IRS Grants Artists Partial Tax Relief : Ruling Relieves Bookkeeping Burden, but 'It's Not a Gift'

Times Staff Writer

The Internal Revenue Service on Friday granted partial tax relief to creative artists, writers and photographers protesting their treatment under the 1986 Tax Reform Act. But "we are not out of the woods yet," a key artist representative said.

As Congress was preparing to consider even more aggressive action on artist complaints over the stringent requirements of capitalization, the IRS gave the creative community the option of tossing those requirements overboard.

Under the new regulations, individual artists and writers will not have to match specific expenses to specific works of art and they will no longer be required to deduct their expenses only when the work is sold. Both the IRS and artists agree that the change should considerably reduce complex paper work and record-keeping.

According to the optional rule announced in Washington by the Treasury Department, an artist may spread out deductions over three years--deducting 50% of operating expenses in the first year, 25% in the second year and 25% in the third year.

The option, the IRS noted, is also available to those artists who have already filed their 1987 returns. A person who has filed may call it back and file an amended return.

The new ruling "certainly alleviates the complexity concerns these people have had," Tom Evans, an associate tax legislative counsel for the Treasury Department, told reporters.

However, Daniel Abraham, legislation vice president for the Graphic Artists Guild in New York, which spearheaded the anti-capitalization drive, said there's a catch in the option.

Under the capitalization system, the only exception was for advertising, marketing and promotional costs, which free-lance artists and writers could deduct before dealing with the capitalization requirements.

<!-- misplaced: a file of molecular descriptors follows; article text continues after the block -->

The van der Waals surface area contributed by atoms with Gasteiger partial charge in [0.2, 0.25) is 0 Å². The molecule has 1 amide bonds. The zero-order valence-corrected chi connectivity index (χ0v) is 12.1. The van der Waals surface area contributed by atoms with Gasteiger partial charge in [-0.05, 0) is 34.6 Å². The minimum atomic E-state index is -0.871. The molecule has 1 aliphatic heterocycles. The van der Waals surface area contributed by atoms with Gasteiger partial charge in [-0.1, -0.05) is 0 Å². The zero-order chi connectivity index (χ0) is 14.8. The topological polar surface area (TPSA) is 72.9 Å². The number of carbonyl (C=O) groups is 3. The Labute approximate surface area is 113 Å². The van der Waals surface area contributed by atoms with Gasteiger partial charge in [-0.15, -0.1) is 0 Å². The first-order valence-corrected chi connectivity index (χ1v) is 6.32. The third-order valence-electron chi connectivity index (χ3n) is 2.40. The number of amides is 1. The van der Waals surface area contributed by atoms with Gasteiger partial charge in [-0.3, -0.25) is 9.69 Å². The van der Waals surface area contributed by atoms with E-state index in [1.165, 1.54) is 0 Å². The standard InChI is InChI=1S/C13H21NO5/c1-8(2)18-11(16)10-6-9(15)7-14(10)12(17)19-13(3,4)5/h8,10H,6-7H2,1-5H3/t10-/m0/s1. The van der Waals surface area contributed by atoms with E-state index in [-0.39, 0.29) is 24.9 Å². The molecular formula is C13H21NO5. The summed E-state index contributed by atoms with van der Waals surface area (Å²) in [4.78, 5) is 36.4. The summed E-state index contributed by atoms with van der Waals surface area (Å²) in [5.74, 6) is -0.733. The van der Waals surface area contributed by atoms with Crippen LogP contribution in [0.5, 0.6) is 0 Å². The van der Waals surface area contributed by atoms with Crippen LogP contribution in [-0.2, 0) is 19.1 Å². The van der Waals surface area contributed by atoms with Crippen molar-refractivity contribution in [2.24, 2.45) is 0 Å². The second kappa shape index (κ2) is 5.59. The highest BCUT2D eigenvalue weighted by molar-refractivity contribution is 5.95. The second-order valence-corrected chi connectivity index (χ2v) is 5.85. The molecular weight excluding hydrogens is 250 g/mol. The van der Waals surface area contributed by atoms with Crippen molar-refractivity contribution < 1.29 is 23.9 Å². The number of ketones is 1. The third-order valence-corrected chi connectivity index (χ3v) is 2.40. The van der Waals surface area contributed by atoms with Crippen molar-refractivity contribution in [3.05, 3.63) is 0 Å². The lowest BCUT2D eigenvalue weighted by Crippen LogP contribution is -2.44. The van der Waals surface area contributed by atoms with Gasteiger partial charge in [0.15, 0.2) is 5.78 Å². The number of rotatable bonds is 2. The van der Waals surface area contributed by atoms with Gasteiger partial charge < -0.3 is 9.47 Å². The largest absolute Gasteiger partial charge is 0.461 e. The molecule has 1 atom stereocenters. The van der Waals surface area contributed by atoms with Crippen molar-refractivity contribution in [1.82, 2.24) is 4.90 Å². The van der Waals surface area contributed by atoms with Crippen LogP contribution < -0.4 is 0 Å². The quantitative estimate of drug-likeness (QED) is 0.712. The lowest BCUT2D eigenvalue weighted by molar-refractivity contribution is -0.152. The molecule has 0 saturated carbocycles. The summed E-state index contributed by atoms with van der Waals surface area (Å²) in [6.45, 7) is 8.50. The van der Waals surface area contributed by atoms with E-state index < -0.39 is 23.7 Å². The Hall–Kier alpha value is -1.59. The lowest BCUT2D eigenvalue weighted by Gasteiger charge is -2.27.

Under the new rules, should an artist choose to bypass capitalization, all expenses including promotional costs would fall under a lump sum, and only then could the first 50% be deducted. "If you use that 'safe harbor' that we issued, you include all your business costs and spread that over three years," an IRS attorney said.

Of course, the attorney added, an artist could still comply with capitalization and directly deduct advertising and promotional costs.

Abraham derides the so-called "safe harbor" of the IRS. "They are giving with one hand and taking back with another," he said. "First of all we lose our advertising, marketing and promotional costs. What it (also) means is that we still cannot deduct fully in the year the expenses are incurred."

Acknowledging that the IRS has at least "removed much of the burden of bookkeeping," Abraham noted: "This represents a recognition of the IRS of the unworkability of capitalizing our expenses. We are heartened that it shows that we can't do the record-keeping, and they can't monitor the compliance. That's why they have done this. It's not a gift from them."

Meeting in New York with other leaders of Artists For Tax Equity, a coalition of 40 artist organizations nationwide that have lobbied since January for changes in the tax law, Abraham pledged to carry on the fight.

"We're still going to push for the change in the law," he said. "We're still at the mercy of the IRS whims. Although it is a temporary improvement by removing the full burden of capitalization, it does not solve the problem. It still singles out artists for inequitable tax treatment."

Under capitalization, artists would treat their expenses the way manufacturers do. "Manufacturers do multiple identical things," Abraham noted. "We don't."

Prior to tax reform, artists used the time-honored and relatively simple method of deducting expenses against income.

The IRS said the non-capitalization option may be used by taxpayers who incur production expenses associated with films, recordings, books, photos, paintings, sculpture an other fine-art products--but not jewelry. The rule applies, the IRS said, "where the personal efforts of the individual are mainly responsible for the creation of a work of art."

The IRS also noted the change would have no significant effect on government revenues.

On Capitol Hill, an aide to the House Ways and Means Committee, who had not seen the new regulations, said the IRS' option "sounds like a pretty good resolution for the moment."

In the congressional hopper, there is a bill introduced last month by Rep. Tom Downey (D-N.Y.), former chairman of the Congressional Arts Caucus and a member of Ways and Means, the tax-writing committee. The Downey bill would totally exempt from capitalization writers, photographers, a whole range of visual artists--those who create "a picture, painting, sculpture, statue, etching, drawing, cartoon, graphic design or original print edition"--and film makers whose costs during a given taxable year do not exceed $75,000.

That issue was expected to come before Ways and Means after the Memorial Day recess.

Asked whether the IRS ruling would affect the bill, a legislative aide to Downey declined comment "until we've seen the regulations."

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